In accordance with this object, my improved golf instructional device has a support member adapted to be held against a conventional or standard golf club, a coupler secured to the support member and a link of adjustable length. An arm pad is supported on one end of the adjustable link so that the trainer may be used by any size golfer. A threaded coupler is used at the top of the support member and the adjustable link, and a threaded bolt used to support the arm pad for ease of assembly and disassembly. A second arm pad is located on the end of a second adjustable link so that both arms are properly and unalterable positioned relative to the grip and the club.

The above as well as additional objects, features and advantages of the invention will become apparent in the following description.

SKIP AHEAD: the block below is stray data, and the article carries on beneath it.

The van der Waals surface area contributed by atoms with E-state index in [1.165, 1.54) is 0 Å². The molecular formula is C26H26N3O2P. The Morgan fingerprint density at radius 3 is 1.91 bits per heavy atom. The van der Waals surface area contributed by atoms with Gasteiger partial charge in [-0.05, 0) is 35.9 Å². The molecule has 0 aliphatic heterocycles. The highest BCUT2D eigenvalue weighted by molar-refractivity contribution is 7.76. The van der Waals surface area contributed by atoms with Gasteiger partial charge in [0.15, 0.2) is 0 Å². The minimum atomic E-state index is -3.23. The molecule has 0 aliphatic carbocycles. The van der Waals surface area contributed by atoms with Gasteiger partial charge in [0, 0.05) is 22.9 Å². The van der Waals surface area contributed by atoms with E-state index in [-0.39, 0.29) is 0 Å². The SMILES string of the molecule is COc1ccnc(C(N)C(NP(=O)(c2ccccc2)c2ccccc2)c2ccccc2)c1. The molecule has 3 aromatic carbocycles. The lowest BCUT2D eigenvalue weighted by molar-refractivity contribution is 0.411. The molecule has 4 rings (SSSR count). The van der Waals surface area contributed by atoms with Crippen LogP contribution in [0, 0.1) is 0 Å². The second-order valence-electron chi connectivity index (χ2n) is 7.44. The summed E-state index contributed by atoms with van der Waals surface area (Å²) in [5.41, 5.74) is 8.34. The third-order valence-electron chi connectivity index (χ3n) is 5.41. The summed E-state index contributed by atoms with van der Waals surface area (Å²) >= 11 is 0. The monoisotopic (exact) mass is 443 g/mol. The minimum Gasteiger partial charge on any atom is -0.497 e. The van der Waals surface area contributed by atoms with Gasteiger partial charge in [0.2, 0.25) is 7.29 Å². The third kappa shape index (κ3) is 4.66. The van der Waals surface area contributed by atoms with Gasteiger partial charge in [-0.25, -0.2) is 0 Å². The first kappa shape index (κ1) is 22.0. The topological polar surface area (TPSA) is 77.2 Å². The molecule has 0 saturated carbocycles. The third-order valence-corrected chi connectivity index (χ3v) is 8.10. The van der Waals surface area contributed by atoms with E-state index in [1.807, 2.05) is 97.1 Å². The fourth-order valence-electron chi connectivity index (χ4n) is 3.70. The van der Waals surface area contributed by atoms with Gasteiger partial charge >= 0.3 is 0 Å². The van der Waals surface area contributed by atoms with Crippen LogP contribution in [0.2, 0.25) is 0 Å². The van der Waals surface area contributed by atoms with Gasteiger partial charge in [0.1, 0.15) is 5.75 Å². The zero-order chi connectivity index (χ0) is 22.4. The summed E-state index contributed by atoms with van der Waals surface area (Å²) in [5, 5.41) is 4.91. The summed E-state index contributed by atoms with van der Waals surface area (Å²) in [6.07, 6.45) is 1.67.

DESCRIPTION OF THE DRAWINGS

FIG. 1 is a perspective view of a golfer's hands holding a putter and the golf instructional device of the present invention.

FIG. 2 is a perspective view from a different angle of a golfer's hands holding the golf instructional device of the present invention.

FIG. 3 is an enlarged perspective view of the golf instructional device of FIG. 1.

FIG. 4 is a perspective view of the left hand of a golfer holding the golf instructional device of the present invention used as a chipping trainer.

FIG. 5 is a perspective view of both hands of a golfer using the chipping training device of FIG. 4.

FIG. 6 is a side elevational view of the chipping training device of FIGS. 4 and 5.

DESCRIPTION OF THE PREFERRED EMBODIMENT

Referring to the drawings, the numerals 11 and 13 in FIGS. 1 and 2 designate the left and right forearms of a golfer holding with hands 15, 17 a golf club 19 and conventional grip 21 and a golf instructional device 23 that is constructed in accordance with the principles of the invention.